Duke theater to screen films from Mus­lim na­tions

Honolulu Star-Advertiser - - ENTERTAINMENT - By Mindy Pennybacker mpen­ny­backer@starad­ver­tiser.com

In a timely cin­ema se­ries launch­ing Satur­day, the Doris Duke The­atre at the Honolulu Mu­seum of Art will screen films from seven pre­dom­i­nantly Mus­lim na­tions that were tar­geted in Pres­i­dent Don­ald Trump’s orig­i­nal travel ban.

The seven coun­tries are Iraq, Iran, So­ma­lia, Su­dan, Ye­men, Syria and Libya.

A var­ied ros­ter of doc­u­men­tary and fic­tional films is at the heart of a 12-day pro­gram that is part of the Sev­enth Art Stand, an ini­tia­tive by art-house the­aters to defuse Is­lam­o­pho­bia, theater di­rec­tor Tay­lour Chang said.

“It’s the cin­e­matic com­mu­nity tak­ing a stand against anti-Mus­lim dis­crim­i­na­tion,” Chang said, not­ing that film is some­times re­ferred to as the sev­enth art, fol­low­ing ar­chi­tec­ture, sculp­ture, paint­ing, mu­sic, po­etry and dance. “Film and art are a way to en­gage peo­ple on dif­fi­cult top­ics.”

In ad­di­tion to the films, vis­ual >> Doris Duke The­atre, 901 Kinau St. >> Satur­day through June 7

>> $10 for film screen­ings ($8 mem­bers, free for ages 17 and younger), $25 open­ing and clos­ing con­certs ($20 mem­bers); free talks and work­shops but tick­ets re­quired

>> 532-6097, hon­olu­lu­mu­seum.org arts, live mu­sic, talks and work­shops will round out the se­ries. The pro­gram has added rel­e­vance in Hawaii, where At­tor­ney Gen­eral Dou­glas Chin filed suit in fed­eral court in March to block im­ple­men­ta­tion of a re­vised travel ban that re­moved Iraq from Trump’s list. Chin will speak at a kick­off event at the Doris Duke The­atre at 1 p.m. Satur­day, fol­lowed by a re­cep­tion. A live per­for­mance will take place at 4 p.m., with Syr­ian vis­ual artist Kevork Mourad, artist in res­i­dence at Doris Duke’s Shangri La, paint­ing on­stage to ac­com­pa­ni­ment by Ig­nace “Iggy” Jang, con­cert­mas­ter of the Hawai‘i Sym­phony Or­ches­tra. A clos­ing con­cert June 3 will fea­ture vi­o­lin­ist Mariela Shaker, a refugee from Aleppo, Syria, and pi­anist Jonathan Korth.

One of many film high­lights is “The Sales­man,” the 2016 movie about a mar­riage in Tehran, Iran, that won the Acad­emy Award for best for­eign-lan­guage film. Di­rec­tor As­ghar Farhadi boy­cotted the Os­cars cer­e­mony in Fe­bru­ary in protest of the travel ban. He re­ceived his Os­car stat­uette Wednes­day at the Cannes Film Fes­ti­val in France, where “The Sales­man” also won awards for best ac­tor and screen­play.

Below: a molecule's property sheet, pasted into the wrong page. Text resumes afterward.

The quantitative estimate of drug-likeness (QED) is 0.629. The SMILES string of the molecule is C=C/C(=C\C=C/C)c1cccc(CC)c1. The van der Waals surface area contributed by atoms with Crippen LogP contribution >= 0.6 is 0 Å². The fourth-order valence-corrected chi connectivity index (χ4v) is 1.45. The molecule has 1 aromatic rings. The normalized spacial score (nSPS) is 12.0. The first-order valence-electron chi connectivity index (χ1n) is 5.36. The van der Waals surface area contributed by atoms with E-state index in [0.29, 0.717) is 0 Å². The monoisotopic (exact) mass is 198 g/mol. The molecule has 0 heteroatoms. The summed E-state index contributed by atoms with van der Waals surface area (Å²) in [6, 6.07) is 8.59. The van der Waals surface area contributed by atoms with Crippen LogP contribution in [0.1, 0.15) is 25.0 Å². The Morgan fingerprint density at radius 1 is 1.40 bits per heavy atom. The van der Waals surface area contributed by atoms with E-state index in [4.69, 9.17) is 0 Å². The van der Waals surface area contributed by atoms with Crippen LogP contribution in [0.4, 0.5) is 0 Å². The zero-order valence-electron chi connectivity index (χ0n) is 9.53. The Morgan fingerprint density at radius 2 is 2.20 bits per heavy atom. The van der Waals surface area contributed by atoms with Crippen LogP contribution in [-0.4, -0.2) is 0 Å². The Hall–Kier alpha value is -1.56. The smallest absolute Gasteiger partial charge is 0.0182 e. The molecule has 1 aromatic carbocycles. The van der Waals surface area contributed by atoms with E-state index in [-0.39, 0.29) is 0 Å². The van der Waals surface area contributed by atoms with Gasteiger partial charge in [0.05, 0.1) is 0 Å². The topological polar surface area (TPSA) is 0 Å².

Fol­low­ing the May 28 screen­ing of “The Sales­man,” speak­ers from the Univer­sity of Hawaii at Manoa — Ladan Hamedani, an in­struc­tor of Per­sian lan­guage and cul­ture, and Ta­mara Al­ber­tini, head of Is­lamic stud­ies in the phi­los­o­phy depart­ment — will dis­cuss women’s rights in Iran.

Di­rec­tor chats via Skype will fol­low show­ings of sev­eral films, in­clud­ing “The Dark Wind” and “House With­out Roof,” both from Iraq; “A New Day in Old Sana’a,” a ro­mance from Ye­men; and “God Grew Tired of Us,” from Su­dan. Ap­pear­ing in per­son will be the di­rec­tor, writ­ers and an ac­tress from “Fish­ing With­out Nets,” a So­mali film. A Syr­ian writer and po­lit­i­cal dis­si­dent, Yassin al-Haj Saleh, will Skype in to dis­cuss “Last Men in Aleppo,” to which ad­mis­sion is free, spon­sored by Hawaii J20+ and the Still and Mov­ing Cen­ter. Af­ter mati­nee screen­ings, view­ers can take free tours of the Arts of the Is­lamic World gallery and the spe­cial ex­hi­bi­tion “Shazia Sikan­der: Par­al­lax.” Free lec­tures and work­shops will be of­fered by the Hawaii chap­ters of the Amer­i­can Civil Lib­er­ties Union, Amnesty In­ter­na­tional and oth­ers.

The Doris Duke The­atre se­ries is one of more than 50 Sev­enth Art Stand pro­grams through­out the U.S. that will open Satur­day, which co­in­cides with the start of Ra­madan, the Mus­lim holy month of fast­ing and prayer. While the Mus­lim As­so­ci­a­tion of Hawaii is a “strong sup­porter” of the event, Chang noted, “A lot of the pro­gram is tar­geted to the non-Mus­lim com­mu­nity to shift some of the as­sump­tions even some of us in Hawaii may have of Mus­lim cul­ture and the Arab world.” Af­ter view­ing these cul­tur­ally rich and di­verse films, filled with com­plex­i­ties and con­tra­dic­tions she hadn’t imag­ined, she found her own as­sump­tions to be mis­in­formed, Chang said.

For a full sched­ule of screen­ings and events, go to hon­olu­lu­mu­seum.org.

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